Guy Torry [00:23:00] Of my favorite clubs, the D.C. Improv. Oh, I love that club. But but they started urban nights because the improv saw how much money they were making after modeling their night after Phat Tuesdays. And then the Laugh Factory started Chocolate Sundaes Chris Spencer, Corey Zoo Miller started at the at the Improv the freaky Monday spot and and then it just started a ripple effect. So you start seeing these you start seeing these urban nights popping up in white clubs all over the country. And I was happy because I’m like, now Black comedians have in a room to go work out because sometimes, you know, people if you’re not in the main club, especially white people, they don’t they don’t consider you a real comedian. And that’s what I got when I got to L.A.. Oh, you know, when I got see at the Comedy Store, Laugh Factory, improv like I that and they look at you like, oh, when you ain’t doing comedy then, if you just in the hood and we ain’t coming there. So it was it was cool that these other these other nights started there and it was a competition. I would promote the other nights, you know, chocolate sundaes. You know, I will promote Mo Better Mondays, they never promoted me. But I didn’t care. It was about the culture. It wasn’t about a competition. It was about the culture. So I made sure that if people want to see comedy on a Sunday night, they go down the street to the Laugh Factory with Chocolate Sundaes. I don’t see comedy on a monday night. They go two miles over to the Improv for Freaky Monday. Now Mo better Mondays, now D Ray Mondays. So every week, you know, every night, almost had night. Kim Whitley and Bobby Lewis start it Wednesdays called Whacked Out Wednesdays on a Wednesday night. So now you have Sunday, Monday, Tuesday, Wednesday, you know, for comedy in a room because the week is they were putting up, you know, the white headliners and everything like that. But yeah, it started a whole revolution now, the Comedy Store, there’s no Phat Tuesdays, but there’s a Trippin on Thursdays now, which is an urba night, which is in their smaller room, the belly room where Phat Tuesday started. But there are other nights that came out. The Phat Tuesday is at the Comedy Store Trippin On Tuesday, Jeru Tillman, who was the executive producer of Are There Comedy started to. To a good friend of mine who had broken Phat Tuesday, a good chance to have a good rest in peace. He started tripping on Tuesdays at the Comedy Store on Tuesday night, and that ran for a while. So, yeah, there were there were kids and grandkids of Phat Tuesdays.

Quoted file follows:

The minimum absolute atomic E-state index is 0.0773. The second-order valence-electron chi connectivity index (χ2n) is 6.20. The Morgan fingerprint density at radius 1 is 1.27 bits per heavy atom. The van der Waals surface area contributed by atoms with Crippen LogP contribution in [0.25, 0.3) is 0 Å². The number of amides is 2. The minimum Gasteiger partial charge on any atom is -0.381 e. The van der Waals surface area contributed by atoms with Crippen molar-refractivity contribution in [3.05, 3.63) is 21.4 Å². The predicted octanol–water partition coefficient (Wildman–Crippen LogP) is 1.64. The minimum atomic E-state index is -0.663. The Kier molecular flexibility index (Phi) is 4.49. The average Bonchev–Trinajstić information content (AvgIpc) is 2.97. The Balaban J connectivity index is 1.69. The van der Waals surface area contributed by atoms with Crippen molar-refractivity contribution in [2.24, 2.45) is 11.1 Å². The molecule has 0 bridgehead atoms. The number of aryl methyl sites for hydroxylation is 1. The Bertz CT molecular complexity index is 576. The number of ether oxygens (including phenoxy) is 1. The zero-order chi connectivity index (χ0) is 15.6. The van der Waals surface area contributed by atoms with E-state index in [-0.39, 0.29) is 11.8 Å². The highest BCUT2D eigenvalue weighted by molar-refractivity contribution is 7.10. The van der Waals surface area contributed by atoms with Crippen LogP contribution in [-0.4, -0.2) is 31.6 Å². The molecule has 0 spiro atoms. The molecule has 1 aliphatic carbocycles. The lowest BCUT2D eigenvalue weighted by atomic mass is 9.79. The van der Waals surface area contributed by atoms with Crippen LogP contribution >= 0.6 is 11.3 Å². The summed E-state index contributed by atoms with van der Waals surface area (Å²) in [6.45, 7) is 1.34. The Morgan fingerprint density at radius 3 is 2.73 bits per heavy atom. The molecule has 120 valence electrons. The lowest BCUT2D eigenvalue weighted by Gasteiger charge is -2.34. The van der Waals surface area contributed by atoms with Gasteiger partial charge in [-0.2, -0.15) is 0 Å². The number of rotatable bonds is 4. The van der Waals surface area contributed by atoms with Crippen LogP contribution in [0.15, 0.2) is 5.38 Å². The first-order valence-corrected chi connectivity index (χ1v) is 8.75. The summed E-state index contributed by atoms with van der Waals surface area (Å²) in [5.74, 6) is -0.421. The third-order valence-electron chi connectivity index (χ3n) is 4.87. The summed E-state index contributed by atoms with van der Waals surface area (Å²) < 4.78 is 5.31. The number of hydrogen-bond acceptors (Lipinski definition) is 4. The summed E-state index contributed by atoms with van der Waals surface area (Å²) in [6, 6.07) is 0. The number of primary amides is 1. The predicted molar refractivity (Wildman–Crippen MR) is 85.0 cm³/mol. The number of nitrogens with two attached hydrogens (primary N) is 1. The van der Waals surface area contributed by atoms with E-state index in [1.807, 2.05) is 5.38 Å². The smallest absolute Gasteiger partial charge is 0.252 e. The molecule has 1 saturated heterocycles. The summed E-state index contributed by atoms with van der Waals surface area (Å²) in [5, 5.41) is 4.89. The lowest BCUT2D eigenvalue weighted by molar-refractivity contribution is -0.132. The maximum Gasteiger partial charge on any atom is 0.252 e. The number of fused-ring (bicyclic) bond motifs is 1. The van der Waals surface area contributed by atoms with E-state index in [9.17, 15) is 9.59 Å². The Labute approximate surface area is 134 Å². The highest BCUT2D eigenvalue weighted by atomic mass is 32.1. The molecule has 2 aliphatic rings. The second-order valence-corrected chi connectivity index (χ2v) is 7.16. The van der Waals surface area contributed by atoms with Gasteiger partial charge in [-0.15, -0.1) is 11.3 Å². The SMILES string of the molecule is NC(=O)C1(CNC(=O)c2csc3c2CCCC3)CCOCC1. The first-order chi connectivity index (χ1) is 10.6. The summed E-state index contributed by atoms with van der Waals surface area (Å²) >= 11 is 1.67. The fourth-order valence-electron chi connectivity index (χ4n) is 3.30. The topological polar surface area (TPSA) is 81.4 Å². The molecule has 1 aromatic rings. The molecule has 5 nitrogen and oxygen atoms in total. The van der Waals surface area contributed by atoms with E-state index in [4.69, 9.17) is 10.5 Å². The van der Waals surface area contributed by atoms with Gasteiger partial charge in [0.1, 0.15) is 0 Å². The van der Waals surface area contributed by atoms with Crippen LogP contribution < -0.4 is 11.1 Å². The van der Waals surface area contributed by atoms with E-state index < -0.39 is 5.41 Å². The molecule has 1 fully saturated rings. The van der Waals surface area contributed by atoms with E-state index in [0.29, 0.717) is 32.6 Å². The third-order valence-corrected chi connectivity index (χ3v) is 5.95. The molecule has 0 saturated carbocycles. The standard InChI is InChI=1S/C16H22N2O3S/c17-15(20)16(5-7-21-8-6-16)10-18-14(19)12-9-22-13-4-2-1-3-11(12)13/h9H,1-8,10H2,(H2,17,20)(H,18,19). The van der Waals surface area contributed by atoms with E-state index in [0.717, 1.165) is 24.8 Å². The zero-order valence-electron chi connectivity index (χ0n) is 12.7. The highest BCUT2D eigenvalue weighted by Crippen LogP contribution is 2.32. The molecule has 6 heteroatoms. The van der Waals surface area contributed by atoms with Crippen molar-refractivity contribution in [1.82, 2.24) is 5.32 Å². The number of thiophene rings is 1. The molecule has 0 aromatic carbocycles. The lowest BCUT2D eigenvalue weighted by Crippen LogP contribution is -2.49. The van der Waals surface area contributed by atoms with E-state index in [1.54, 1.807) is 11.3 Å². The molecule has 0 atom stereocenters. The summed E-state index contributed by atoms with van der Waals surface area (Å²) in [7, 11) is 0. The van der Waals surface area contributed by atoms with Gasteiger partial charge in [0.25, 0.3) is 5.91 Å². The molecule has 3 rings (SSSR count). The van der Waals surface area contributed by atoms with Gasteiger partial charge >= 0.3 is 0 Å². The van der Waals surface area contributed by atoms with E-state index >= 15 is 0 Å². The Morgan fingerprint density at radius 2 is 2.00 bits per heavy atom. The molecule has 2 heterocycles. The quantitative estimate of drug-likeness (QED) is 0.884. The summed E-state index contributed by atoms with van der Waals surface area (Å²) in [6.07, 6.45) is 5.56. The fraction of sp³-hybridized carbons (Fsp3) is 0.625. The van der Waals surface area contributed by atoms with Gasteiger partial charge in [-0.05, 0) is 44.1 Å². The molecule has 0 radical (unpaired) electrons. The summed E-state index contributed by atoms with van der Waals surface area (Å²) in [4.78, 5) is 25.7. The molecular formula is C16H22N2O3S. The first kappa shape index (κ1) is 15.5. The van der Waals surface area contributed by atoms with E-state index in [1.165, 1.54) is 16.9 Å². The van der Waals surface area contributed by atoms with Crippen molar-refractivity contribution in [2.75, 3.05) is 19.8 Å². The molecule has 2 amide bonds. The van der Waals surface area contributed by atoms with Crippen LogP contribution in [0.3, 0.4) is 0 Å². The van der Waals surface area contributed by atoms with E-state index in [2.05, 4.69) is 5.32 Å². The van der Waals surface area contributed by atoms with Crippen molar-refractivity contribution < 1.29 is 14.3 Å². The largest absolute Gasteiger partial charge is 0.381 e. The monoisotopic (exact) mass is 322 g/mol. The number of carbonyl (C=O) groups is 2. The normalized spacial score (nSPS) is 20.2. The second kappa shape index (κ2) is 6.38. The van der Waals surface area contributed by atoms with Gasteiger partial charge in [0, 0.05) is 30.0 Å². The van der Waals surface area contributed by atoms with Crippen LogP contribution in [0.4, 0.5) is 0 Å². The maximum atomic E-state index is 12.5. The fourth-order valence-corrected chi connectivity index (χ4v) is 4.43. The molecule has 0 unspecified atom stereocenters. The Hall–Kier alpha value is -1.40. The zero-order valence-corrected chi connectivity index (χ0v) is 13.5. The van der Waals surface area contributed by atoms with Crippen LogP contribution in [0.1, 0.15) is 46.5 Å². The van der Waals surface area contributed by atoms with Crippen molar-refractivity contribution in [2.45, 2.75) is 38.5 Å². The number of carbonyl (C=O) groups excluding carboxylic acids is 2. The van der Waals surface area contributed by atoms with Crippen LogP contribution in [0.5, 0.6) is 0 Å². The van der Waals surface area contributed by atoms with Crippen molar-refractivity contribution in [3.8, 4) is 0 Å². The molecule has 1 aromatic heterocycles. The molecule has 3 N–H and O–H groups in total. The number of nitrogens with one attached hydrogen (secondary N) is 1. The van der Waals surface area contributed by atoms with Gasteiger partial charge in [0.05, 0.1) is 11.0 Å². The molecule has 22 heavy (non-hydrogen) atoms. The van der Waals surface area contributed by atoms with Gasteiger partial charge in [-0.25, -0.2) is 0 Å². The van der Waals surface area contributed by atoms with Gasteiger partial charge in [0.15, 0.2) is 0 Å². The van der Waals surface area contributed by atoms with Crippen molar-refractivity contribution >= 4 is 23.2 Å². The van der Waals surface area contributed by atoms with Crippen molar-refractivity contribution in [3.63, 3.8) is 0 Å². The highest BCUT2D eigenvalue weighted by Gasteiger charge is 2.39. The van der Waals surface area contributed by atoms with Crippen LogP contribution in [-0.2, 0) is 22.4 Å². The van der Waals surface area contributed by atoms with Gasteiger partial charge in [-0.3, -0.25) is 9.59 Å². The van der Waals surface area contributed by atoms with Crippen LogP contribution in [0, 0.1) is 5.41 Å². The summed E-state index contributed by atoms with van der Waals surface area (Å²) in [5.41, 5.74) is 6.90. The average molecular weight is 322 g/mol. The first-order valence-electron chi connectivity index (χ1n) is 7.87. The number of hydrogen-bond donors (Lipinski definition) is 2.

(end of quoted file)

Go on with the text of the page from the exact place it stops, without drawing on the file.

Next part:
Panama Jackson [00:25:32] That’s amazing. And it’s amazing to have created something that has such a strong legacy that you have to tie things back to where it came from. And and I do think that without this documentary, maybe people wouldn’t even realize that, right? Because, again, I’m I’m 43, grew up on a lot of these people. But I didn’t I didn’t even know about it. I wasn’t in L.A. then. I never got to L.A. until the 2000. I didn’t even know anything about this, and I just didn’t know anything about the scene. So, you know, from a historical standpoint, I learned so much. And it’s going to it gives me a perspective on all the things I do know now. All the all the places I have been, the comedians I have seen, because they’re all they’re all in the documentary talking about being there and their own futures and things like that.